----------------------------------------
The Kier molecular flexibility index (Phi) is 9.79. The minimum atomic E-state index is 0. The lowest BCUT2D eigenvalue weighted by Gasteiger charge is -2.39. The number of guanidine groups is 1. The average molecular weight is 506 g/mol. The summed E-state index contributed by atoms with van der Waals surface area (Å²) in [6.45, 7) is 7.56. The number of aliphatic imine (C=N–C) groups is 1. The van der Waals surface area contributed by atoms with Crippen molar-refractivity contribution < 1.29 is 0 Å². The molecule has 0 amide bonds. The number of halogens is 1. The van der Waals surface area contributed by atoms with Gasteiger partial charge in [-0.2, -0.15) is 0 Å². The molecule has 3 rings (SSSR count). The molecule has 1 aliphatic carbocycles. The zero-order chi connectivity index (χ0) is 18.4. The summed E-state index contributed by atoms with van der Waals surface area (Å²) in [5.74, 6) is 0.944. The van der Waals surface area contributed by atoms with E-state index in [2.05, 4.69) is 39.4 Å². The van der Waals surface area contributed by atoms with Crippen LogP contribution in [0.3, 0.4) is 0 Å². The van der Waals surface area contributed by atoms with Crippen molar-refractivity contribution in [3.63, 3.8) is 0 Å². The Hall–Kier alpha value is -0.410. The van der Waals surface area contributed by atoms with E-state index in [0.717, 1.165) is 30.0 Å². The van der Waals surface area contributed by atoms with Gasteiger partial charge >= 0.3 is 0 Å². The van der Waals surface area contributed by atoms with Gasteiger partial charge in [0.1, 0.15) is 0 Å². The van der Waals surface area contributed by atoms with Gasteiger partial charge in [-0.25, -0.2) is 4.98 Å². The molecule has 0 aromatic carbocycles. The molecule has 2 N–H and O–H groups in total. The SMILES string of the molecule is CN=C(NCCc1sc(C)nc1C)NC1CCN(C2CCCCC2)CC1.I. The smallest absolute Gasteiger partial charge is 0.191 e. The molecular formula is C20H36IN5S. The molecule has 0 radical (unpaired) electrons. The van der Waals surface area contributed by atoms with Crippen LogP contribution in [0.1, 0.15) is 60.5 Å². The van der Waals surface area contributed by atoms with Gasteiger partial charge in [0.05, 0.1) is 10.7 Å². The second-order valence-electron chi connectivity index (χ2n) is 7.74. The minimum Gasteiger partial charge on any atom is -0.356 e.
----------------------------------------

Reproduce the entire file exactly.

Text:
The Kier molecular flexibility index (Phi) is 9.79. The minimum atomic E-state index is 0. The lowest BCUT2D eigenvalue weighted by Gasteiger charge is -2.39. The number of guanidine groups is 1. The average molecular weight is 506 g/mol. The summed E-state index contributed by atoms with van der Waals surface area (Å²) in [6.45, 7) is 7.56. The number of aliphatic imine (C=N–C) groups is 1. The van der Waals surface area contributed by atoms with Crippen molar-refractivity contribution < 1.29 is 0 Å². The molecule has 0 amide bonds. The number of halogens is 1. The van der Waals surface area contributed by atoms with Gasteiger partial charge in [-0.2, -0.15) is 0 Å². The molecule has 3 rings (SSSR count). The molecule has 1 aliphatic carbocycles. The zero-order chi connectivity index (χ0) is 18.4. The summed E-state index contributed by atoms with van der Waals surface area (Å²) in [5.74, 6) is 0.944. The van der Waals surface area contributed by atoms with E-state index in [2.05, 4.69) is 39.4 Å². The van der Waals surface area contributed by atoms with Crippen LogP contribution in [0.3, 0.4) is 0 Å². The van der Waals surface area contributed by atoms with Crippen molar-refractivity contribution in [3.63, 3.8) is 0 Å². The Hall–Kier alpha value is -0.410. The van der Waals surface area contributed by atoms with E-state index in [0.717, 1.165) is 30.0 Å². The van der Waals surface area contributed by atoms with Gasteiger partial charge >= 0.3 is 0 Å². The van der Waals surface area contributed by atoms with Gasteiger partial charge in [0.1, 0.15) is 0 Å². The van der Waals surface area contributed by atoms with Gasteiger partial charge in [-0.25, -0.2) is 4.98 Å². The molecule has 0 aromatic carbocycles. The molecule has 2 N–H and O–H groups in total. The SMILES string of the molecule is CN=C(NCCc1sc(C)nc1C)NC1CCN(C2CCCCC2)CC1.I. The smallest absolute Gasteiger partial charge is 0.191 e. The molecular formula is C20H36IN5S. The molecule has 0 radical (unpaired) electrons. The van der Waals surface area contributed by atoms with Crippen LogP contribution in [0.1, 0.15) is 60.5 Å². The van der Waals surface area contributed by atoms with Gasteiger partial charge in [0.05, 0.1) is 10.7 Å². The second-order valence-electron chi connectivity index (χ2n) is 7.74. The minimum Gasteiger partial charge on any atom is -0.356 e.